Border disputes are limited, not total, wars
A definition of a diplomat (with some truth to it) is: “An honest man who is sent abroad to lie for the good of his country.” However, when a diplomat lies for the good of another country, he or she becomes a puppet. (This practice was common during the Cold War, with diplomats of the Soviet satellite countries routinely telling lies on behalf of Moscow.) By this standard, Foreign Affairs Secretary Alan Peter Cayetano has become the puppet of Beijing.
The Philippines got into this mess because 1) we did not study the issue at hand, and 2) we do not know our enemy. This debacle started when Chinese President Xi Jinping, in a meeting with President Duterte, threatened to wage war against the Philippines if it asserted its rights to the West Philippine Sea. This threat appears to have unnerved our usually tough-talking President.
Thereafter, each time the dispute over the West Philippine Sea arises, we tremble at the prospect of war with China. We are envisioning a total-war scenario, with our country devastated again as in World War II. But the border wars which China has instigated are not total wars, but limited wars. The skirmishes are confined to the border areas under dispute. This has been the case in China’s disputes with India, the Soviet Union, and Vietnam. Each of these disputes did not result in total war.
Moreover, China is not prepared to fight a total war to resolve a border dispute. This was revealed in its dispute with the Soviet Union over the Ussuri River. Following skirmishes in the area between the armed forces of the two countries in the 1960s, Moscow, through its controlled press, started printing threats of a nuclear strike against China, which the latter ignored. In the “Davydov Affair,” one of the murky incidents during the Cold War, Boris N. Davydov, a Soviet diplomat (actually the GRU or Soviet military intelligence service agent) in Washington, DC, arranged a meeting with a US State Department official. He inquired as to the American reaction to a Soviet preemptive nuclear strike on China—clearly a back channel message that, as expected, was transmitted by the United States to China.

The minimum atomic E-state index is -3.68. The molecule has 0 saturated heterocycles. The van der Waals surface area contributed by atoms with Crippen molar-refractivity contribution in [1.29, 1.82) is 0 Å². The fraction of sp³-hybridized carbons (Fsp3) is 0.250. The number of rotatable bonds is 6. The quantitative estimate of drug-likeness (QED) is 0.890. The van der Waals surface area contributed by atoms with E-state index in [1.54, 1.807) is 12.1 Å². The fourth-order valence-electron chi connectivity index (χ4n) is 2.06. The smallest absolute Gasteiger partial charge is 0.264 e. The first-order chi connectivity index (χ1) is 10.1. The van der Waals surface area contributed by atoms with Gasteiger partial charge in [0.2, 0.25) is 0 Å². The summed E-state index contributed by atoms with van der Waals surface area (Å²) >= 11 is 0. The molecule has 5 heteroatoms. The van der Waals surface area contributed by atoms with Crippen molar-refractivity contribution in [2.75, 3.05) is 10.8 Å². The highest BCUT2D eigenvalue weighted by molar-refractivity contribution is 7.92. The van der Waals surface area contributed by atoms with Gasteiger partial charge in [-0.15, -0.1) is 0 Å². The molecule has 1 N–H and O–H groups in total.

After the Davydov message, China became conciliatory and the dispute was settled by both countries. We do not know whether the message was a bluff or the Soviet Union really intended to take out China’s nuclear facilities. Nonetheless, it served its purpose and revealed that China’s border incursions have limitations.
Our diplomacy is deeply flawed. On sensitive issues, there should be ample briefings for our delegates before meeting with the other side. If this was done in connection with the Duterte-Xi meeting, our reaction to the Chinese threat could have been different if our side knew beforehand that border disputes are limited wars and that China blinked when the Soviets threatened it with total war in the Ussuri River dispute.
Vietnam has handled its dispute with China in a better manner. When the Chinese installed an oil exploration rig in disputed waters, Vietnam thwarted this act of aggression by sending its Coast Guard and fishing vessels to block the operation. Vietnam stands alone and has no defense treaty with any country. Nonetheless, it has held its own against China, in contrast with the fawning attitude of Cayetano and other Filipino officials toward Beijing.
We should put in play the pertinent provisions in the PH-US Mutual Defense Treaty. We can go to the United Nations and, based on the ruling of the Permanent Court of Arbitration, secure a resolution asking China to lift the blockade on Ayungin Shoal. On this basis, we can then send a relief supply to Ayungin and request the United States to escort our convoy. In this manner, we will also know definitively if America will honor its treaty obligations to us.
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Hermenegildo C. Cruz was Philippine ambassador to the United Nations in 1984-1986.
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